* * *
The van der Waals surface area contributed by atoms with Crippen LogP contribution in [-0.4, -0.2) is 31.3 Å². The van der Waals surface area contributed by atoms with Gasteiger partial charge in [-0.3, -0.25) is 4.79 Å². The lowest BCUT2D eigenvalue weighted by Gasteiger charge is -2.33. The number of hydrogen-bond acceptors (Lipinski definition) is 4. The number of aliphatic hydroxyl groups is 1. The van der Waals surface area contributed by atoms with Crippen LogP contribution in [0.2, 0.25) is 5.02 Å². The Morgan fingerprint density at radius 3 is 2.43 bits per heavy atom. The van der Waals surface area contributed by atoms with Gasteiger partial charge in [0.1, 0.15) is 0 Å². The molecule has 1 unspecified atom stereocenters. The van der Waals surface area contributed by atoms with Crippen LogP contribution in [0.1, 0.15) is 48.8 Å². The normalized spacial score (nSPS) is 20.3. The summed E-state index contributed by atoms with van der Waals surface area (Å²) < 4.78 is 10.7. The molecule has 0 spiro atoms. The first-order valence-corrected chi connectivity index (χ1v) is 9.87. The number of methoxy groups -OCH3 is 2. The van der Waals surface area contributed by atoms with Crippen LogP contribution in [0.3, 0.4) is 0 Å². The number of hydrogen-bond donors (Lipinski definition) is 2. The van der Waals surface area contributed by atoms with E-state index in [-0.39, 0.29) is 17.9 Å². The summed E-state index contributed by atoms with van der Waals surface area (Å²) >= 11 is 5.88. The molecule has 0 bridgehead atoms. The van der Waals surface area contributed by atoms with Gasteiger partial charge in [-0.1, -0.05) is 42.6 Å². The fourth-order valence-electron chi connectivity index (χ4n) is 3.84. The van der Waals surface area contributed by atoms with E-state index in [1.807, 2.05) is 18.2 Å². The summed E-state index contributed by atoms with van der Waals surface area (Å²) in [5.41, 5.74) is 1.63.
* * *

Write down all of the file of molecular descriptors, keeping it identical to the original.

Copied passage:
The van der Waals surface area contributed by atoms with Crippen LogP contribution in [-0.4, -0.2) is 31.3 Å². The van der Waals surface area contributed by atoms with Gasteiger partial charge in [-0.3, -0.25) is 4.79 Å². The lowest BCUT2D eigenvalue weighted by Gasteiger charge is -2.33. The number of hydrogen-bond acceptors (Lipinski definition) is 4. The number of aliphatic hydroxyl groups is 1. The van der Waals surface area contributed by atoms with Crippen LogP contribution in [0.2, 0.25) is 5.02 Å². The Morgan fingerprint density at radius 3 is 2.43 bits per heavy atom. The van der Waals surface area contributed by atoms with Gasteiger partial charge in [0.1, 0.15) is 0 Å². The molecule has 1 unspecified atom stereocenters. The van der Waals surface area contributed by atoms with Crippen LogP contribution in [0.1, 0.15) is 48.8 Å². The normalized spacial score (nSPS) is 20.3. The summed E-state index contributed by atoms with van der Waals surface area (Å²) < 4.78 is 10.7. The molecule has 0 spiro atoms. The first-order valence-corrected chi connectivity index (χ1v) is 9.87. The number of methoxy groups -OCH3 is 2. The van der Waals surface area contributed by atoms with Crippen LogP contribution in [0.3, 0.4) is 0 Å². The number of hydrogen-bond donors (Lipinski definition) is 2. The van der Waals surface area contributed by atoms with E-state index in [-0.39, 0.29) is 17.9 Å². The summed E-state index contributed by atoms with van der Waals surface area (Å²) >= 11 is 5.88. The molecule has 0 bridgehead atoms. The van der Waals surface area contributed by atoms with Gasteiger partial charge in [-0.1, -0.05) is 42.6 Å². The fourth-order valence-electron chi connectivity index (χ4n) is 3.84. The van der Waals surface area contributed by atoms with E-state index in [1.807, 2.05) is 18.2 Å². The summed E-state index contributed by atoms with van der Waals surface area (Å²) in [5.41, 5.74) is 1.63.